Linda Melo presented an oral communication in the 27th Annual Meeting of the European Association of Archaeologists, that took place online between the 6th and the 11th of September. Linda, in collaboration with Marta Diaz-Zorita Bonilla, Ana Maria Silva and António Monge Soares, are the authors of the work Funerary practices, diet and mobility through stable isotope analyses in human remains between the Chalcolithic and Iron Age in southern Portugal.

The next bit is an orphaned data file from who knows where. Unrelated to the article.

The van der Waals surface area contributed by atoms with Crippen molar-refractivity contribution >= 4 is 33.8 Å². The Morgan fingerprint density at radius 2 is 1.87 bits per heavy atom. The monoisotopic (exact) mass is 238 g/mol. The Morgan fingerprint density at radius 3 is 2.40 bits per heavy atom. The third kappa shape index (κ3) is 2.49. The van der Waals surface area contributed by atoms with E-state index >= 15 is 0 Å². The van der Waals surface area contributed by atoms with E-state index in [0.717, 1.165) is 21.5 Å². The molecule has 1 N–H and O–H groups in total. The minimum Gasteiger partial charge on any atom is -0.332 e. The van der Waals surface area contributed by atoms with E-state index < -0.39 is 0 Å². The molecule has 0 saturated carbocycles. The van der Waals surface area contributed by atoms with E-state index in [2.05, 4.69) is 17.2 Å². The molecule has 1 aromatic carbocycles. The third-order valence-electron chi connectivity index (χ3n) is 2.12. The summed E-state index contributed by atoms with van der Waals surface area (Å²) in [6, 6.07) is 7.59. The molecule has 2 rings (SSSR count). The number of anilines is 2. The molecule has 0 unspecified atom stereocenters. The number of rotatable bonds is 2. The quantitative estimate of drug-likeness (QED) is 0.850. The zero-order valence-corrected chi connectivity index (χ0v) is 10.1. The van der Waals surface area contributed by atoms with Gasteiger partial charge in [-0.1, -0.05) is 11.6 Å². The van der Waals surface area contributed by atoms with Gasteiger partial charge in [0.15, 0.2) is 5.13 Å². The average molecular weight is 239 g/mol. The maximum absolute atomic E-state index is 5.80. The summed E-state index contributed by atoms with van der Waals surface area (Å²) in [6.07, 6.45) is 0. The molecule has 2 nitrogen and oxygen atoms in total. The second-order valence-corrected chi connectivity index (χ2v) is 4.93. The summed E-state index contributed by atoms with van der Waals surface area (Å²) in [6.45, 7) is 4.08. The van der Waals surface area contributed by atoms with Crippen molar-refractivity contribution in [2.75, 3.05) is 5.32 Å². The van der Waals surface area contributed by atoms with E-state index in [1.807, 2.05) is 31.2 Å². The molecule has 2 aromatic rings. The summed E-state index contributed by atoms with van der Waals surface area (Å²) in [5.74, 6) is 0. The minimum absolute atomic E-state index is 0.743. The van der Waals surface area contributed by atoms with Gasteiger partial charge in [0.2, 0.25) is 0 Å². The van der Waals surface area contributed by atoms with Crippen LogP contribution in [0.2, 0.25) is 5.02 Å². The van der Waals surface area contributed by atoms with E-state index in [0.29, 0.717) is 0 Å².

The work was presented under the session “Embrancing change: new insights and theories on the changing ”european worlds” from the 3rd and 2nd Millenium BC”. The strange times we are living are showing us how quickly humans can adapt to change. Keeping in mind that transformations are most likely a constantly occurring aspect of human life we want to ask: How was change in prehistory? Was it perceptible on a human scale? Were past communities able to readjust and reinvent themselves in the face of adversity? These, and other questions, are particularly applicable to the fluctuations that occur during the transition between the 3rd and 2nd millennium BC, a period marked by cultural shifts archaeologically visible throughout Europe. Transformative processes in populational dynamics, mobility practices and material exchange networks have been in the spotlight for quite some time. The Iberian Peninsula in particular functions as an excellent example for this development whereby a plethora of prehistoric contexts may indicate different socio-political trajectories. Adding to that, the existence of multiple ongoing long term projects in key sites (as ditched enclosures) has allowed the application of new methodologies like research on ancient DNA, paleoclimatic reconstructions and mobility studies (mainly through isotopic analysis) that have made the Iberian Peninsula a stage on which current theoretical backgrounds are being questioned. As such, there is a pressing necessity to confront, match and reconcile new sets of data and the archaeological evidence not only in Iberia but also throughout the rest of Europe, allowing to rethink and update theories and biographic narratives that will contribute to a possibly closer grasp on the lifeways of prehistoric communities. For this session, we invite presentations dealing with change in European contexts of the 3rd/2nd millennium BC, in order to stimulate comparisons between different theories and methodologies. We would also appreciate input from archaeological science researchers (aDNA, mobility, demography). Eventually, we intend to provide new insights to the prehistoric lifeways, based on solid interpretive hypothesis.